Toyota Auris Hybrid review
The latest Toyota Auris Hybrid is efficient but it still falls behind rivals for quality and excitement
The Toyota Auris Hybrid is pretty much alone in being a mainstream family hatchback with a hybrid powertrain. That allows for the lowest CO2 emissions in the class and some seriously impressive fuel consumption figure, too. But apart from its efficiency, the Auris struggles to keep up with the class leaders in terms of driving thrills, performance and quality. The styling is a big improvement over the old Auris and Toyota’s reliability record is enviable, but that won’t be enough to draw in buyers who are after something a little more thrilling and a little more premium. The Hybrid version uses the Hybrid Synergy Drive (HSD) set-up from the Prius, featuring a 1.8-litre petrol engine, 650v electric motor and nickel metal-hydride batteries. There's a £20,395 Icon version and a £22,145 Excel model.
Our choice: Auris Hybrid Icon
The overall shape of the Toyota Auris Hybrid is a typical compact hatch, but it’s been enhanced with distinctive styling front and rear. It shares its looks with the Verso MPV, with a pointed nose, angular headlights and a large grille below the front bumper, while at the rear are sharp LED tail-lamps. On top of this, Hybrid models get their own unique touches in the form of blue highlights on the Toyota badges front and rear, and HSD badges on the front wings and tailgate. The Excel model in our pictures comes with 17-inch wheels, while Icon trim gets smaller 15-inch rims with skinny tyres that help to keep emissions low. Inside, the Auris is a disappointment compared to its rivals here. The layout is a bit messy, with a mix of rectangular air vents on the centre console and ball-type vents at either end of the dash. Even more fussy are the climate controls, while the dated digital clock is set apart from the other displays, far to the left of the driver. Toyota’s touchscreen is clear and easy to use, though, while the central display between the dials is almost on par with the Golf’s similar digital read-out.
One good thing about the Auris is that you don’t have to change your driving style to make allowances for the hybrid system. However, there’s no avoiding the fact that the Toyota is starkly different to its rivals here. Start the car, and a beep and a ‘Ready’ light indicate that it’s running – you don’t hear the engine fire into life. If there’s enough charge in the battery, all you’ll notice is the whirr of the electric motor as you pull away. When the charge drops, the engine cuts in, and while it’s quiet and smooth compared to its diesel rivals here, there is a slight shudder from the drivetrain as it engages. There’s no manual gearbox option. Instead, Toyota persists with a CVT. So whenever you accelerate, the engine revs freely while the car gets up to speed. It sounds like it’s being thrashed, but for little benefit, as the Auris managed 0-60mph in 10.2 seconds – a full second behind the Golf. The Toyota is much better when you take things easy. Keep the needle of the power dial in the Eco section, and it’s quiet and smooth, although the firm suspension means it’s not as comfortable as its rivals here. Sadly, the taut ride doesn’t translate into an engaging driving experience. The Auris bounces and wallows in corners and suffers from excessive body roll, too. That can be put down to the extra weight of its hybrid drivetrain. Add in lifeless, ultra-light steering, and brakes that are extremely sharp and offer little pedal progression, and there’s not much fun to be had.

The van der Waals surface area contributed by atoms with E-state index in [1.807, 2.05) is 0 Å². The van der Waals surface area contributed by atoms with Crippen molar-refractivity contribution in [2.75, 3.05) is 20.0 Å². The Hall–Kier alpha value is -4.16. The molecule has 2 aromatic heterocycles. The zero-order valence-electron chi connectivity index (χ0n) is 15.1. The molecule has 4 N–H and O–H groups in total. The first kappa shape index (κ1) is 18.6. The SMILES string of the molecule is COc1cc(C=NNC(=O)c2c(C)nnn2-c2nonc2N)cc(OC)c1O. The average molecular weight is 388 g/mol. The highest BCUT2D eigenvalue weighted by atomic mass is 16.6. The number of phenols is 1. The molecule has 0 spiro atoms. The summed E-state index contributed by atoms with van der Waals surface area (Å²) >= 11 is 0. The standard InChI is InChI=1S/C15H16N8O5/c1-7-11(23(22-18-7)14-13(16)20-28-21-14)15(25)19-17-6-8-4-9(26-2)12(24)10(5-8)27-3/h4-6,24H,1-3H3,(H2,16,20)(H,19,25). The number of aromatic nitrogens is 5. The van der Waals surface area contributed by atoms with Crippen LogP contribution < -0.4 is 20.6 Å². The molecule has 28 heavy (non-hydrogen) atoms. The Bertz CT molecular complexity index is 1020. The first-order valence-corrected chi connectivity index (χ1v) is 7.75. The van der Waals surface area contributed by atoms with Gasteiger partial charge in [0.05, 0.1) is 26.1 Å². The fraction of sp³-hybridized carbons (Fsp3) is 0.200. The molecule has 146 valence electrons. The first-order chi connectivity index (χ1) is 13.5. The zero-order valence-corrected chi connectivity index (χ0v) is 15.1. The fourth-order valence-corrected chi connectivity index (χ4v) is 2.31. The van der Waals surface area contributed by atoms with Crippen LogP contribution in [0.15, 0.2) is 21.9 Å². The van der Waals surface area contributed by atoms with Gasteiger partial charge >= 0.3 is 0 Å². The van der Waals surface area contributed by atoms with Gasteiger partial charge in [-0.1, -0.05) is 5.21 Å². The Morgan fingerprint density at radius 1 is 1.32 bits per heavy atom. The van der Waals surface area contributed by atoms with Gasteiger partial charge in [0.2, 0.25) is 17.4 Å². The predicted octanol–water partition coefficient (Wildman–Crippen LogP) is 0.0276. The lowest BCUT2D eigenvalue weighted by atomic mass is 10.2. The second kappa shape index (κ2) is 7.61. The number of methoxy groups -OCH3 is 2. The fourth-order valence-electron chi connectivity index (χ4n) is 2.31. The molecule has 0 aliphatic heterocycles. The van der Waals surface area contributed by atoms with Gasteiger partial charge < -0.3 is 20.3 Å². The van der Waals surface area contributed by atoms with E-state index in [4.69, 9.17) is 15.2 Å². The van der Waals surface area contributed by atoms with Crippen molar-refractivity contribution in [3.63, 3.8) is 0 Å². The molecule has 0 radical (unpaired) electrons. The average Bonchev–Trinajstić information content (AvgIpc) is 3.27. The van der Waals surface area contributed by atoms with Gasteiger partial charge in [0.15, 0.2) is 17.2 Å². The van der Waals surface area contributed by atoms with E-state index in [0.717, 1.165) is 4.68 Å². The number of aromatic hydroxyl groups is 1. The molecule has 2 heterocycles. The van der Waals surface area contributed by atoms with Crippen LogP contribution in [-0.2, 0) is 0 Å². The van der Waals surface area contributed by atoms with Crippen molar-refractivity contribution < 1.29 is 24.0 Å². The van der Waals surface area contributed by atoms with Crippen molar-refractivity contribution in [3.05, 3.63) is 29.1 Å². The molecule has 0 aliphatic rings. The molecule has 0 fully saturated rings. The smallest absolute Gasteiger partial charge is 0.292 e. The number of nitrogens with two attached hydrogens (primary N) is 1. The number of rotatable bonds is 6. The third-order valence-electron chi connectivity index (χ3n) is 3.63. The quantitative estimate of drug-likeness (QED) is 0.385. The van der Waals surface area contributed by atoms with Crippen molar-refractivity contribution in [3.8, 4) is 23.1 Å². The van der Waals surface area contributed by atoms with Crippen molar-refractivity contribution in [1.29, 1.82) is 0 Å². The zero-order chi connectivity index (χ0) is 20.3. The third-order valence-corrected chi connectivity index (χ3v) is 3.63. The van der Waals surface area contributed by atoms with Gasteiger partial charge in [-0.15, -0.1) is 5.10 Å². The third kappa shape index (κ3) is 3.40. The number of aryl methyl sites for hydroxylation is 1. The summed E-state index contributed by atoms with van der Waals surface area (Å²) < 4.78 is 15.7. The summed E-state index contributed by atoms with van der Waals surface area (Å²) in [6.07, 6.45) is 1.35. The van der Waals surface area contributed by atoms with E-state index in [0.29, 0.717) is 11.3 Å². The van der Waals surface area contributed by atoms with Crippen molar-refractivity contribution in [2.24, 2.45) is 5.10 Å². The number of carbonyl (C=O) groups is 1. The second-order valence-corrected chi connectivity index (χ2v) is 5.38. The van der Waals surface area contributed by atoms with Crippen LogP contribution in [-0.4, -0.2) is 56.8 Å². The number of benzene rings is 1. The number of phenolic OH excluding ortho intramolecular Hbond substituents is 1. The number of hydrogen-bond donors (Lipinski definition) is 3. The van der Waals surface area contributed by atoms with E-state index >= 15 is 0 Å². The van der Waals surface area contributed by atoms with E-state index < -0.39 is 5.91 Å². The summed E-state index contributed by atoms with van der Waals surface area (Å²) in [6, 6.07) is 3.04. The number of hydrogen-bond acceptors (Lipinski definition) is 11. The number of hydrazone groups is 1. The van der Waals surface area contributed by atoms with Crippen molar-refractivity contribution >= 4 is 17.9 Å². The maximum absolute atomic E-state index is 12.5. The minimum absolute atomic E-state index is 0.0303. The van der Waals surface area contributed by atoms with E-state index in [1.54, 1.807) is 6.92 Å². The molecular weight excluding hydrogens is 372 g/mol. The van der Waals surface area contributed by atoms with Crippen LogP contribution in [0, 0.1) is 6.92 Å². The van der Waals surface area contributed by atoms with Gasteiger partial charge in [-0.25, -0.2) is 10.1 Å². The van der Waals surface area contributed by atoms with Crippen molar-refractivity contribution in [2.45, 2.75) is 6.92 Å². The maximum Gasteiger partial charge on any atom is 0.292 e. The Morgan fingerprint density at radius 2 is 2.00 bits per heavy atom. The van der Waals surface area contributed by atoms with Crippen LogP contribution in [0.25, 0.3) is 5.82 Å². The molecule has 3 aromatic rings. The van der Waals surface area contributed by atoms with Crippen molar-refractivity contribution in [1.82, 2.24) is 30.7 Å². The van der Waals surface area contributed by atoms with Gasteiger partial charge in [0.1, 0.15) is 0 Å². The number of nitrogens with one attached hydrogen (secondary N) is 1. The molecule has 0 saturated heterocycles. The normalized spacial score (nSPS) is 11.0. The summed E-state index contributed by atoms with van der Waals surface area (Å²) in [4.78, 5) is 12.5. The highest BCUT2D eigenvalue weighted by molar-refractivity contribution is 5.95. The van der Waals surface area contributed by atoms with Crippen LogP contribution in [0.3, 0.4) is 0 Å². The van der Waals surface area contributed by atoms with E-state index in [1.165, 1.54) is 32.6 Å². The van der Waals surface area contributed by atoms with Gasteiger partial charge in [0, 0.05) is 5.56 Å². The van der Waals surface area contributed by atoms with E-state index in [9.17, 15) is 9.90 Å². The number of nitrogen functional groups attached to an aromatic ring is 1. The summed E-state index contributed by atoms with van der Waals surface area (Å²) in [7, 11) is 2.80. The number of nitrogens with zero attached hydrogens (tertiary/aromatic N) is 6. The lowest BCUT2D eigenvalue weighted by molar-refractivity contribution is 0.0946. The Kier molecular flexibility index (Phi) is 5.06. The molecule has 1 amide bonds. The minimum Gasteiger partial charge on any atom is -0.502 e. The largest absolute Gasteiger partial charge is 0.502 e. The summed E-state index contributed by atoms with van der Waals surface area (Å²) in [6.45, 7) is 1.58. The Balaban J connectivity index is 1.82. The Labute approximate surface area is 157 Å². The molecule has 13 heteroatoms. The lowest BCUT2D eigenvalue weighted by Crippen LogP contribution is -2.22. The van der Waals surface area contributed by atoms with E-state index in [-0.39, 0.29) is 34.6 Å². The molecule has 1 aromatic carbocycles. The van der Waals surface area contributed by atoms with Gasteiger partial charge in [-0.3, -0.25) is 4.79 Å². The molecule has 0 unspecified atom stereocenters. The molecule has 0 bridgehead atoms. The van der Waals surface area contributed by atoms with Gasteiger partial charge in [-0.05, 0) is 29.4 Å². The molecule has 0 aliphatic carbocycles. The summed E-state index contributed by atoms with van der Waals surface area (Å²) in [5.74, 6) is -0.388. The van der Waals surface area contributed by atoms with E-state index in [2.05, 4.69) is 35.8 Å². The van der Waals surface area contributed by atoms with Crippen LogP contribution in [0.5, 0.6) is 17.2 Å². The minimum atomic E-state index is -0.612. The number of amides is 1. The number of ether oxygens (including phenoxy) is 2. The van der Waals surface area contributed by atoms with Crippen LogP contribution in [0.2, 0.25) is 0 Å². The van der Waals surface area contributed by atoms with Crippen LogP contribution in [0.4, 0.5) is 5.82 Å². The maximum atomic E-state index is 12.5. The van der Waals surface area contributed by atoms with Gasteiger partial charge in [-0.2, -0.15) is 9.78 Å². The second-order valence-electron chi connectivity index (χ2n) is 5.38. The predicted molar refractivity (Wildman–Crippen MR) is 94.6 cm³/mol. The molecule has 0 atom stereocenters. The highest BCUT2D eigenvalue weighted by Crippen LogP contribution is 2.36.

Toyota has a very strong reputation for reliability, and its entire range comes with a five-year, 100,000-mile warranty. Plus, the brand covers the hybrid system for eight years and 100,000 miles. Toyota’s confidence in its cars is borne out by the satisfaction of its owners. In our Driver Power 2013 survey, the brand placed ninth out of 32 manufacturers – although the previous Auris finished 90th in the top 100 cars, behind other models in the range. This latest version earned a five-star Euro NCAP crash test rating, and is only slightly behind the Golf with its percentage scores for adult and child occupant protection, while its pedestrian safety rating was higher.
Unlike its predecessor, the latest Auris Hybrid’s extra running gear doesn’t cut into interior space. The 360-litre boot is the same size as the standard car’s. The Auris is five-door only, but this means it has a larger opening, and are easier to get in and out of. Another gripe is the small back window and tiny rear wiper - it doesn’t clear very much of the glass.
The financial benefits of running a hybrid are largely determined by where you drive the most. We've tested the Toyota Auris Hybrid on town and country roads, but the majority of miles were on motorways and dual carriageways. Sadly, this didn’t show the Auris in the best light, and we only managed 44.9mpg. That can be put down to the fact the engine runs continuously at higher speeds, and the nature of the CVT gearbox means it instantly pulls higher revs as soon as you press the throttle. If you do most of your driving in stop-start traffic, the figures improve dramatically. The electronics attempt to cut the engine and rely on electricity in most situations, and we returned 83.9mpg on one city run in the Auris. Company car users will see big benefits in running the Toyota, as even higher-rate taxpayers will face an annual tax bill £200 cheaper than the Golf’s, thanks to the Auris’ super-low 10 per cent company car tax bracket and lowest list price. The benefits for private buyers aren’t quite as strong, while the Auris will be more expensive to service and hold on to less of its value over time. There’s a reasonable amount of kit, but you have to upgrade to the Excel model for luxuries such as two-zone climate control or keyless entry.